The Lost Boys Center & Gallery opened June 6 with an exhibition by The Lost Boys, as well as several photos from Spencer’s Lost Boys series. James Makuac was on hand that day to meet guests and answer questions about his work. He stood before a large painting that showed an antelope standing in grass with a city skyline behind it; above it was a sign saying “Welcome to Nairobi” and an airplane emblazoned with the words “Pride of Africa.” The piece depicted Makuac’s departure from Africa in June 2001, but his life as a carefree young boy had ended long before that.

Makuac was born June 24, 1976 in the village of Bor in Southern Sudan. Civil war had raged in his country for several years, but in 1987 it escalated into full-blown genocide. Soldiers raided and destroyed villages at random, raping the women and killing boys and men. Whenever word reached a village that soldiers were on the way, boys too young to fight were ordered by the elders to run away, in hopes of saving some of their people. Makuac, already fatherless, was one of those boys. When he was just 11 years old, he left his mother and sister in the middle of the night, escaping with only the clothes on his back.

He fled to the tall grasses of Ajakgeer, where he and other boys from his village met up with boys from other villages. They began walking, headed toward what they hoped would be refuge in Ethiopia.

“It was bad, really bad,” Makuac says softly, his eyes down. He repeats the words often as he recounts the next 13-and-a-half years of his life.

Ultimately, over 20,000 boys aged 4 to 15 wandered Sudan and crossed the Gilo River into Ethiopia. They stayed nearly four years, until war broke out in that country and the Lost Boys were driven back to Sudan. “They chased us to the Gilo River, shooting at us,” Makuac remembers. “The enemy was behind us, the river in front of us. All we could do was jump into the river. The current was so strong and many could not swim. The soldiers were shooting and there were crocodiles in the water. The river was full of bodies and so much blood, the water turned red.”

Those who survived spent another eight months walking—at night, in long single-file lines—to a refugee camp in Kenya, arriving in 1992. It was there Makuac began painting what he saw, and what he had seen. By the time American charities began bringing the Lost Boys to the United States, only about 3,600 were still alive.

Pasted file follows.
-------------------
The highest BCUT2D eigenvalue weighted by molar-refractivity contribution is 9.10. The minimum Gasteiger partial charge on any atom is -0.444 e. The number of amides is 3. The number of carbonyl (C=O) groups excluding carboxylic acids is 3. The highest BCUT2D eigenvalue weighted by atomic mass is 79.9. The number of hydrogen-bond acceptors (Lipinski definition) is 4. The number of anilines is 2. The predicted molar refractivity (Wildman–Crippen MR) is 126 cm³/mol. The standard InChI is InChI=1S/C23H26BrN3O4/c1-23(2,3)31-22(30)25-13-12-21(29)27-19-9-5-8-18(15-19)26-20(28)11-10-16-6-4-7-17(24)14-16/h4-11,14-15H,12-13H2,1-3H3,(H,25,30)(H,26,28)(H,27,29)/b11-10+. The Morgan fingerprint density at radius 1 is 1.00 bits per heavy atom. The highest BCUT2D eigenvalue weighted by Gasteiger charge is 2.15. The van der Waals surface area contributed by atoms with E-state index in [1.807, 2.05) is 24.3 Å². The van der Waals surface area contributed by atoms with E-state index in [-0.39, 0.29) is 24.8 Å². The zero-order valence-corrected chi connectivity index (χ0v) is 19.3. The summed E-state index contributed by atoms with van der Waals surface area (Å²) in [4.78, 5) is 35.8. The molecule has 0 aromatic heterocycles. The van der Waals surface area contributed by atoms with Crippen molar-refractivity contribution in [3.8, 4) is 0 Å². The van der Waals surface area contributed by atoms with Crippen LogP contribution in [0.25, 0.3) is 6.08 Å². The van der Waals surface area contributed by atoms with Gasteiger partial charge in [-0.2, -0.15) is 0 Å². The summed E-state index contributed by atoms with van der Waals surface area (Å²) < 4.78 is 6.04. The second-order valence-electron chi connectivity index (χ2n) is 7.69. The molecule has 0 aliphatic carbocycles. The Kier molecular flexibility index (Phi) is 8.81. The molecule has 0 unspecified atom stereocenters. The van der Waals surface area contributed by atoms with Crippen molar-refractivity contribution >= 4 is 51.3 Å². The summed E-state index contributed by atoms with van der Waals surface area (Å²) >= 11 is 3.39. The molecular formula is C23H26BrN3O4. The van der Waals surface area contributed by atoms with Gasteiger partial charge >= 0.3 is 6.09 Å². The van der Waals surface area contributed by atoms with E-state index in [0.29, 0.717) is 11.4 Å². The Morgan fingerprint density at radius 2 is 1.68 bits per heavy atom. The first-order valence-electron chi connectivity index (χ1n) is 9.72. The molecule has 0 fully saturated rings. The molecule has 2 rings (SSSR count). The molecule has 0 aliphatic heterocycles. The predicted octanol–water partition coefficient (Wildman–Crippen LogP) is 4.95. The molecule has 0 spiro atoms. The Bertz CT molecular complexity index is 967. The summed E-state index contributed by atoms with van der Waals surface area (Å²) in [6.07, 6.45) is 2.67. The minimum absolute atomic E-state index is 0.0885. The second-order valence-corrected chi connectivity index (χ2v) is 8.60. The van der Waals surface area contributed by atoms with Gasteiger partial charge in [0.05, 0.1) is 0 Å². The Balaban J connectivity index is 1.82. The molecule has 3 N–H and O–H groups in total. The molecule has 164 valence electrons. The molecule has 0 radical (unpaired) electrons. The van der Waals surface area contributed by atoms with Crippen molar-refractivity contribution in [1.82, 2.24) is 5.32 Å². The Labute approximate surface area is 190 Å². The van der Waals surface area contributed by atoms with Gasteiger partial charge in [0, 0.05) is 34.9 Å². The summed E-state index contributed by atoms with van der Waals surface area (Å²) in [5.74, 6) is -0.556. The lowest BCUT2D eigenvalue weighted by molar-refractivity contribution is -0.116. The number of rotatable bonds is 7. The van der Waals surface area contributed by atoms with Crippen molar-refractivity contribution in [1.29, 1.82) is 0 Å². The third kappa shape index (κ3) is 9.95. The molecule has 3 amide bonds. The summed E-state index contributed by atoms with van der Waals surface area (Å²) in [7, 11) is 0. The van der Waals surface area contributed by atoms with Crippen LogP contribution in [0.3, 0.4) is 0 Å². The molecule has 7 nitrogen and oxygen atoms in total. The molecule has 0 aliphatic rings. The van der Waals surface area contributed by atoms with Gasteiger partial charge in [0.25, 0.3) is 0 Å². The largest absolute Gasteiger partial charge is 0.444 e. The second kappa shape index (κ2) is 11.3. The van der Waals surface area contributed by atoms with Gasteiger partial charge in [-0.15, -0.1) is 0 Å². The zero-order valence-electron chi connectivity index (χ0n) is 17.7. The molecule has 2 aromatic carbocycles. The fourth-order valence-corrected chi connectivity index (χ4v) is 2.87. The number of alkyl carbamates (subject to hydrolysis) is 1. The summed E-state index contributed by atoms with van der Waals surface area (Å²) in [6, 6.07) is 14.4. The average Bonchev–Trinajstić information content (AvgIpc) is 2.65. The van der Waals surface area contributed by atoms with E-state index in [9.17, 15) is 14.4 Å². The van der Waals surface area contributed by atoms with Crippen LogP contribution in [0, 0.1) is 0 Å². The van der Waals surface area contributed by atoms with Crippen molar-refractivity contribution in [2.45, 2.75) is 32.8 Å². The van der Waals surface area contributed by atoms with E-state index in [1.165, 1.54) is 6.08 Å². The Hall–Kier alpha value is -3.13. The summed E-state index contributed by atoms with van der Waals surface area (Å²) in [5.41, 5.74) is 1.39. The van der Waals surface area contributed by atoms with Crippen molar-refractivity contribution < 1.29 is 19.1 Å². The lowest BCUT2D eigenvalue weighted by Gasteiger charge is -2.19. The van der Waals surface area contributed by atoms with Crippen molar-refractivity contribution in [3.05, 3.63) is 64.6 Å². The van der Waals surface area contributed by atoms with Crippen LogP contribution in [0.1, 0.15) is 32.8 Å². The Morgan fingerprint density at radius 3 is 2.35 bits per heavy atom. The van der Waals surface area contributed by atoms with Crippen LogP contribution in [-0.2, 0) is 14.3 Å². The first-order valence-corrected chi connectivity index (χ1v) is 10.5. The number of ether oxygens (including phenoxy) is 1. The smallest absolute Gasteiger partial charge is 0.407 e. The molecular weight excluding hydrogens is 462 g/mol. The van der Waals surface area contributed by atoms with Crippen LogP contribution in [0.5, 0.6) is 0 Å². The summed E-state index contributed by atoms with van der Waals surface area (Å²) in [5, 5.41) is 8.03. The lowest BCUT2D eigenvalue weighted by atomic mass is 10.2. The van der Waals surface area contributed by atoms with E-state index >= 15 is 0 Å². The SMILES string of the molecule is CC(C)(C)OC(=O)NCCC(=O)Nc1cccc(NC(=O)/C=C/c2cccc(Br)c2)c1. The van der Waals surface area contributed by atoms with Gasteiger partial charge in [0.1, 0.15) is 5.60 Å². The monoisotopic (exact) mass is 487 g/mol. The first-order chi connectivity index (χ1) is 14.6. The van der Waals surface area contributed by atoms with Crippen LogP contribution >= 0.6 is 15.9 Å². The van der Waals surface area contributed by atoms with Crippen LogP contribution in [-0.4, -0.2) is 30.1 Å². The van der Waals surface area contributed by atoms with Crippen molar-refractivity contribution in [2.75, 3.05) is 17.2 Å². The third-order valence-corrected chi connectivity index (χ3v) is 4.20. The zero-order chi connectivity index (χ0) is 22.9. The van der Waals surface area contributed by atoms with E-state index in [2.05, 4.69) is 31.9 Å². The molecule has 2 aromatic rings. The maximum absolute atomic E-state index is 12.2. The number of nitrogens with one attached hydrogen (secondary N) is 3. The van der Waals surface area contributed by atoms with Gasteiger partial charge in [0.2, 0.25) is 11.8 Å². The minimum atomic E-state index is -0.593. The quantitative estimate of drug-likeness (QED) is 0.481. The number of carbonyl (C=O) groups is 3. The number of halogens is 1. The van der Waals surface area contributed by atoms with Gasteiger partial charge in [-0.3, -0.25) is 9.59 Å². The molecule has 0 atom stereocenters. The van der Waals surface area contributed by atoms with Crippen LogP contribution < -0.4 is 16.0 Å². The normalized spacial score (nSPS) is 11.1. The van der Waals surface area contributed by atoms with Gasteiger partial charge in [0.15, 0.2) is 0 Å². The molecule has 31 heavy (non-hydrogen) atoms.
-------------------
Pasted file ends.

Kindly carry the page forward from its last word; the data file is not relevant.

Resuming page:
Makuac and 150 others came to Nashville. They were provided with housing for three months and leads on jobs. Makuac’s day job now is with Tyson Meats, but when he is not working, he paints. Among the works to be exhibited at the Dec. 1 show is “Nights of Danger,” showing the deadly effects of one exploded bomb and another about to detonate as boys run. Another painting shows the Gilo River filled with bodies; another depicts a long line of boys snaking though tall grass at night, a million stars twinkling overhead.

Still another, Makuac says with a smile, is “life before”—his village and his mother at work among flowers, pounding grain with a mortar and pestle.

According to Spencer, the original funds were exhausted in the renovation of the building and in purchasing supplies. An accommodating rent agreement with the building’s landlord for the first year is about to expire, and the foundation sorely needs funds to continue operating and fulfill its mission.

“When Jack opened the center, we had a place to be,” says Makuac. “We had a place to come and be together and make art. I would like the center to continue. I hope that it can.”

The Lost Boys Foundation will present the auction—overseen by board member and Cumberland Gallery owner Carol Stein—and reception with food from Park Cafe and Whole Foods and wine from Lipman Bros. on Saturday, Dec. 1 from 6-9 p.m. Work from nearly 35 artists, including Spencer, Hiroshi Watanabe, Tom Chambers, Mark Tucker, Kurt Meer and Julia Martin, will be available for bidding. Admission is free, and bid numbers can be purchased for $10. All proceeds go to The Lost Boys Foundation. For more information, call 256-8302. The gallery is at 535 Fourth Ave. S.